Ms. Hohoueto said that she had been interested to learn about the progress achieved by States parties and their difficulties in implementing the Convention. She was pleased to note that States parties increasingly responded to the Committee’s requests for data disaggregated by race and ethnicity. Such data improved the visibility of groups whose development needs had been overlooked and allowed States to formulate development policies for the benefit of all members of society, as well as to effectively plan their actions against racial discrimination.

Mr. Khalaf said that the exchange of views had shown that the Committee and States parties were on the same side and were travelling in the same direction. More than ever, the Committee sought to hold close to the most fundamental concept expressed in the Convention, which was that of living together. Through that concept, humanity could coexist in a state of enrichment rather than fear, underpinned by law and justice.

Ms. Li said that the Committee was encouraged by the importance that States parties attached to the Convention. The questions put by the delegations were worthy of consideration, and the challenges they had described would inspire the Committee to work harder to combat racism.

Mr. Kut said he believed that the informal meeting had achieved its goal, and that the Committee recognized the need to record the information provided by States parties and to share and encourage the positive trends, developments and achievements that they reported. The complaint of “reporting fatigue” was a valid one, especially in regions such as Europe that were subject to multiple monitoring mechanisms. In his view, States and mechanisms should maintain their cooperation through open communication channels in order to find a solution to the problem.

Mr. Lindgren Alves said that the meeting had permitted an extremely useful interaction with the States parties. The multiplication of reporting mechanisms and obligations was indeed one of the most urgent problems facing the human rights system; however, it should be noted that States parties had the capacity to resolve the problem themselves by taking action at the General Assembly.

Ms. Mohamed expressed gratitude for an honest, open and rewarding discussion, which would allow the Committee to move forward in the fight against discrimination.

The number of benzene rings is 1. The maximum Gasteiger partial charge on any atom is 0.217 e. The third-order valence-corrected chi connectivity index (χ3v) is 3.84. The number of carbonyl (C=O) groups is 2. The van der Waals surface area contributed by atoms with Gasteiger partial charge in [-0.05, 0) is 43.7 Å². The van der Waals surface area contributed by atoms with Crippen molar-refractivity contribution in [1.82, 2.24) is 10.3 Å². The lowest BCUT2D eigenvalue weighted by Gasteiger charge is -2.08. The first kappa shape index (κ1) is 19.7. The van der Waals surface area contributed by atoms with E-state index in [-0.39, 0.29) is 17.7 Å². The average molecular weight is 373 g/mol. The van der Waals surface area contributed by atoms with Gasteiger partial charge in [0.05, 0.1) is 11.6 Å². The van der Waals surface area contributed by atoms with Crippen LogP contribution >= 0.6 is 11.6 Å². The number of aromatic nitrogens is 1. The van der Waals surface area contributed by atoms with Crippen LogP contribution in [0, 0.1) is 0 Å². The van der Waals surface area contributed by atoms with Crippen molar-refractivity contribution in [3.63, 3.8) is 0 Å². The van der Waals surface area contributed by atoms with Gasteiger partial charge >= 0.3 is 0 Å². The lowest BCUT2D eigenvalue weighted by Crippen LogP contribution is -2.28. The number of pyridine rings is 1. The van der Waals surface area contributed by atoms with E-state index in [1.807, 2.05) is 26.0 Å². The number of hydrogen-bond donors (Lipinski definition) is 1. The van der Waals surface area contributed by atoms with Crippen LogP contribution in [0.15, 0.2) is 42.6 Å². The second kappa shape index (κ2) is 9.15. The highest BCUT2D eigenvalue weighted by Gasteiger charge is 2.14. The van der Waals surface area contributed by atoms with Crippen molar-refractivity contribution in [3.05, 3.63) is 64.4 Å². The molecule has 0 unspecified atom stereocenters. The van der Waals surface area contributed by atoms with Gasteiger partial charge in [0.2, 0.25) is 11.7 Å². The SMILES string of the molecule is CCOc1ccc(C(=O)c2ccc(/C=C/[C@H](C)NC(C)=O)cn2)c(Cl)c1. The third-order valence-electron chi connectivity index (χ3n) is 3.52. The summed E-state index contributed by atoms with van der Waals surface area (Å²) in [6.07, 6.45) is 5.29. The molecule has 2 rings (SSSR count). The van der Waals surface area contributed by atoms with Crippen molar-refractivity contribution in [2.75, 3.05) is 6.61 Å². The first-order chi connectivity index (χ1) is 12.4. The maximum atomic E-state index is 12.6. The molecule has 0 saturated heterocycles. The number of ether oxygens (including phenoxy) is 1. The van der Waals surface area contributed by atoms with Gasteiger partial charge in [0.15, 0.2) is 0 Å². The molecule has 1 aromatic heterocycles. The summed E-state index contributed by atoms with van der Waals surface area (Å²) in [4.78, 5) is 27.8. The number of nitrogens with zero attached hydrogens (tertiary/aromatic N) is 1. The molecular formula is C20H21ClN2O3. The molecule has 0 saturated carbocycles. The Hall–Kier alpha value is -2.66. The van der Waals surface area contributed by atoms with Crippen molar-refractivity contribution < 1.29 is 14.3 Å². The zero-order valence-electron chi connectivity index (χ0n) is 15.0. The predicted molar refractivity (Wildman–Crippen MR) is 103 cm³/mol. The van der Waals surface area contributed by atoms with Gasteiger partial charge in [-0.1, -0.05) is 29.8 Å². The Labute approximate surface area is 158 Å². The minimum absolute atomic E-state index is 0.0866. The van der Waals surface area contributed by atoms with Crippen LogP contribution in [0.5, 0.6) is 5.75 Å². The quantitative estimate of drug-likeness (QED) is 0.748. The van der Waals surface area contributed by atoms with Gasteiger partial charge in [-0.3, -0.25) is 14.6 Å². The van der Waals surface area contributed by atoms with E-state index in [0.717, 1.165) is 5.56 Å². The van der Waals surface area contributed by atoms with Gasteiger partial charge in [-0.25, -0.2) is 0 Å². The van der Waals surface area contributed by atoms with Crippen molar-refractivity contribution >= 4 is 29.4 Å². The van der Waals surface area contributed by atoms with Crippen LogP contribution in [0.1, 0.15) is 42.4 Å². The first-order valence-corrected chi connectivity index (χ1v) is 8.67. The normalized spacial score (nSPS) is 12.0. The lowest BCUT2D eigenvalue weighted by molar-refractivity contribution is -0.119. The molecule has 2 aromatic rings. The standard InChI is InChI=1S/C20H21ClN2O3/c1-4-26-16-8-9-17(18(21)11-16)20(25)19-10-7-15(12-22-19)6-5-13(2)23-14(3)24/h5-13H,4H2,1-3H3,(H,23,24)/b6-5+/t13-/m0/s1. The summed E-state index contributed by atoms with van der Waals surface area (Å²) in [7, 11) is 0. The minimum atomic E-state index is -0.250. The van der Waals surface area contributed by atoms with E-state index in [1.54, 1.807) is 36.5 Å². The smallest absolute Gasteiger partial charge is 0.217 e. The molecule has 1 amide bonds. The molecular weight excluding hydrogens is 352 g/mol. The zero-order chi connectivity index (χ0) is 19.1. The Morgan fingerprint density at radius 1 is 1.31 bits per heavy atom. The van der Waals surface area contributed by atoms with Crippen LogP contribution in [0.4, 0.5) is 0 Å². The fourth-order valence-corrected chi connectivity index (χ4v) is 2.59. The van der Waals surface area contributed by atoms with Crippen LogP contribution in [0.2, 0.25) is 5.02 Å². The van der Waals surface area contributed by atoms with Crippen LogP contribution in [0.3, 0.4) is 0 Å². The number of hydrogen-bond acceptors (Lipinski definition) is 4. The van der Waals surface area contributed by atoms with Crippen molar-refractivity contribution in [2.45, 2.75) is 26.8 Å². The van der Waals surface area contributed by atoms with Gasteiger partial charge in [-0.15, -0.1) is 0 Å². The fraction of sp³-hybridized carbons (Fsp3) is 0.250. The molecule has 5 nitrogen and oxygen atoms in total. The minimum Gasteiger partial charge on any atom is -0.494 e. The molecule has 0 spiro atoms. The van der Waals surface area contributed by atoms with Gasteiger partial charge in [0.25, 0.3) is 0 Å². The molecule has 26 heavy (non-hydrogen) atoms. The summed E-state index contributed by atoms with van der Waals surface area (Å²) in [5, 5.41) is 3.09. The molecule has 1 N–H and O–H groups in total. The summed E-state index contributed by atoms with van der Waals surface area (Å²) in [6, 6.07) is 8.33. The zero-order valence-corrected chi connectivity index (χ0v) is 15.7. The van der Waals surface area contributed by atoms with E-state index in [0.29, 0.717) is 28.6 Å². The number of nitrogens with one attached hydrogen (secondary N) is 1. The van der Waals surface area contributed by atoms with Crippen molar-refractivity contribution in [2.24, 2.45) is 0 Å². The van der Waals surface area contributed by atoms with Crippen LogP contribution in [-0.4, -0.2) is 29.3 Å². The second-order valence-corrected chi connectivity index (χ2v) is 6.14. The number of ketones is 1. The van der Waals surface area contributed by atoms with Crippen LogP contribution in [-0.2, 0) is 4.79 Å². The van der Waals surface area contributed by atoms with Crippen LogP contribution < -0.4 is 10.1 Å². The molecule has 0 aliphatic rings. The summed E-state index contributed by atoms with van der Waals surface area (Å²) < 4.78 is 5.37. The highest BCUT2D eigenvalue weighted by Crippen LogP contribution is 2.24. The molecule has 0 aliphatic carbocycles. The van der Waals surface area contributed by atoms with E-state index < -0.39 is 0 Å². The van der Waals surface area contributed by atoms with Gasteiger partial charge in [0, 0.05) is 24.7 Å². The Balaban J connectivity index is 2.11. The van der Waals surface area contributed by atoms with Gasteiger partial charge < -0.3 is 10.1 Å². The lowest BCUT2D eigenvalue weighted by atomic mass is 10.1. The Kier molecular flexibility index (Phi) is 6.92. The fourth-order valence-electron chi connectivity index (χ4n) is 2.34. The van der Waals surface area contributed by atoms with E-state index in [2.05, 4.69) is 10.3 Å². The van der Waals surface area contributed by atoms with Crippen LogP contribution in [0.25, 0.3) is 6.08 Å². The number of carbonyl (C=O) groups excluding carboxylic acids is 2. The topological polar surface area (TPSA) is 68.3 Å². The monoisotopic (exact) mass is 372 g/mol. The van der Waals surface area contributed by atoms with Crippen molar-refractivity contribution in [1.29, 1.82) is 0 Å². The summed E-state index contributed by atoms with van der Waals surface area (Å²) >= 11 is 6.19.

Mr. Calí Tzay said that the Committee should listen carefully to the sentiments of the States parties and their descriptions of activities undertaken, devoting equal attention to progress made and problems encountered. Unfortunately, he believed that current events made the Convention more relevant than ever. Indigenous peoples, persons of African descent, Roma and other groups were increasingly affected by the building of imaginary walls between persons of different colour, language or culture, as well as physical walls designed to prevent immigration and the creation of multi-coloured societies. It was important for the Committee to remain vigilant in combating such developments.

The Chair, responding to the question raised about the simplified reporting procedure, said that reminders had been sent to the 36 countries whose reports were overdue, 3 of which had agreed to adopt the simplified procedure. The Committee had adopted a list of issues prior to reporting for one of those countries, and it would continue to do so for other States parties at future sessions. An incremental approach was being taken in the adoption of the simplified reporting procedure, since some countries had already agreed to follow the old procedure and it would be unfair to ask them to change. She intended to raise the issue at the meeting of the Chairs of the human rights treaty bodies later in 2017.

Structural and institutional racism clearly remained major issues. The Committee considered that all forms of racial discrimination ought to be eliminated, while recognizing that particular aspects such as Islamophobia and prejudice against migrants could be highlighted at different times. While the Committee’s activities were focused on its mandate, it also kept abreast of the contributions made by other agencies and mechanisms, such as the Sustainable Development Goals and the ongoing effort to develop a global compact on refugees pursuant to the New York Declaration for Refugees and Migrants. Those efforts should be grounded in human rights and in ensuring that racial discrimination was not a part of those experiences. Lastly, she expressed the hope that States parties would maintain their commitment to eliminating racial discrimination and their engagement with the Committee for that purpose.

Th e meeting rose at 5.50 p.m.